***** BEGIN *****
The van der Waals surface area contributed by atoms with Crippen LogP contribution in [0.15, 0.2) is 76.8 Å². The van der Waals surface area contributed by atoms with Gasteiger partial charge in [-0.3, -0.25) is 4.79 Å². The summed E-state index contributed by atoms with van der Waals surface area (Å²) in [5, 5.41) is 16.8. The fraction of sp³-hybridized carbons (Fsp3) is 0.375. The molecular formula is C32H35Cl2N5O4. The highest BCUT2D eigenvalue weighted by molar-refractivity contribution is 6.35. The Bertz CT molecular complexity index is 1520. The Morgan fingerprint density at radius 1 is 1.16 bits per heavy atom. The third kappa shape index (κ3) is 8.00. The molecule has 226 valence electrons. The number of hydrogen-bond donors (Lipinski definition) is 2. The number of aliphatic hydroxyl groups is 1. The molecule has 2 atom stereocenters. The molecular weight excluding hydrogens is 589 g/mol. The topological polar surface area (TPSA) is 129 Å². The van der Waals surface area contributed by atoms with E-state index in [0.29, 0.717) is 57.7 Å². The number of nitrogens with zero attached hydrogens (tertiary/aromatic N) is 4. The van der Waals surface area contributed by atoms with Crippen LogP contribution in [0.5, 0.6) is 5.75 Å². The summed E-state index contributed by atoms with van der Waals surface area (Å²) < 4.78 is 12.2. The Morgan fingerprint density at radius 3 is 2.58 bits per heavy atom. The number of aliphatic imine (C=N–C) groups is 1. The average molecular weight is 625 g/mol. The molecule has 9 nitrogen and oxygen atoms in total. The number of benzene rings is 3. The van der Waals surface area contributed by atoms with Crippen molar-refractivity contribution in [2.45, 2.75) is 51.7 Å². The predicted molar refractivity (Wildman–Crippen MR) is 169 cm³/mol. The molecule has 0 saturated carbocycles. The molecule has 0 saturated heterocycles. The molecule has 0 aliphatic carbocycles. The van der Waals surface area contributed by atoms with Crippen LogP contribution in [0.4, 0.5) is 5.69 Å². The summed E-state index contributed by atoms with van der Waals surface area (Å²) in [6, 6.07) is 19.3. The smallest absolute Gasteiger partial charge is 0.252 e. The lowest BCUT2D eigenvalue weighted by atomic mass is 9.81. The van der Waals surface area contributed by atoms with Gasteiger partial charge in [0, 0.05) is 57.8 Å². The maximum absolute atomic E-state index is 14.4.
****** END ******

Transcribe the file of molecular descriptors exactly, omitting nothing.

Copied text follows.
The van der Waals surface area contributed by atoms with Crippen LogP contribution in [0.15, 0.2) is 76.8 Å². The van der Waals surface area contributed by atoms with Gasteiger partial charge in [-0.3, -0.25) is 4.79 Å². The summed E-state index contributed by atoms with van der Waals surface area (Å²) in [5, 5.41) is 16.8. The fraction of sp³-hybridized carbons (Fsp3) is 0.375. The molecular formula is C32H35Cl2N5O4. The highest BCUT2D eigenvalue weighted by molar-refractivity contribution is 6.35. The Bertz CT molecular complexity index is 1520. The Morgan fingerprint density at radius 1 is 1.16 bits per heavy atom. The third kappa shape index (κ3) is 8.00. The molecule has 226 valence electrons. The number of hydrogen-bond donors (Lipinski definition) is 2. The number of aliphatic hydroxyl groups is 1. The molecule has 2 atom stereocenters. The molecular weight excluding hydrogens is 589 g/mol. The topological polar surface area (TPSA) is 129 Å². The van der Waals surface area contributed by atoms with E-state index in [0.29, 0.717) is 57.7 Å². The number of nitrogens with zero attached hydrogens (tertiary/aromatic N) is 4. The van der Waals surface area contributed by atoms with Crippen LogP contribution in [0.5, 0.6) is 5.75 Å². The summed E-state index contributed by atoms with van der Waals surface area (Å²) < 4.78 is 12.2. The Morgan fingerprint density at radius 3 is 2.58 bits per heavy atom. The number of aliphatic imine (C=N–C) groups is 1. The average molecular weight is 625 g/mol. The molecule has 9 nitrogen and oxygen atoms in total. The number of benzene rings is 3. The van der Waals surface area contributed by atoms with Crippen molar-refractivity contribution in [2.45, 2.75) is 51.7 Å². The predicted molar refractivity (Wildman–Crippen MR) is 169 cm³/mol. The molecule has 0 saturated carbocycles. The molecule has 0 saturated heterocycles. The molecule has 0 aliphatic carbocycles. The van der Waals surface area contributed by atoms with Crippen LogP contribution in [0.4, 0.5) is 5.69 Å². The summed E-state index contributed by atoms with van der Waals surface area (Å²) in [6, 6.07) is 19.3. The smallest absolute Gasteiger partial charge is 0.252 e. The lowest BCUT2D eigenvalue weighted by atomic mass is 9.81. The van der Waals surface area contributed by atoms with Gasteiger partial charge in [0, 0.05) is 57.8 Å². The maximum absolute atomic E-state index is 14.4.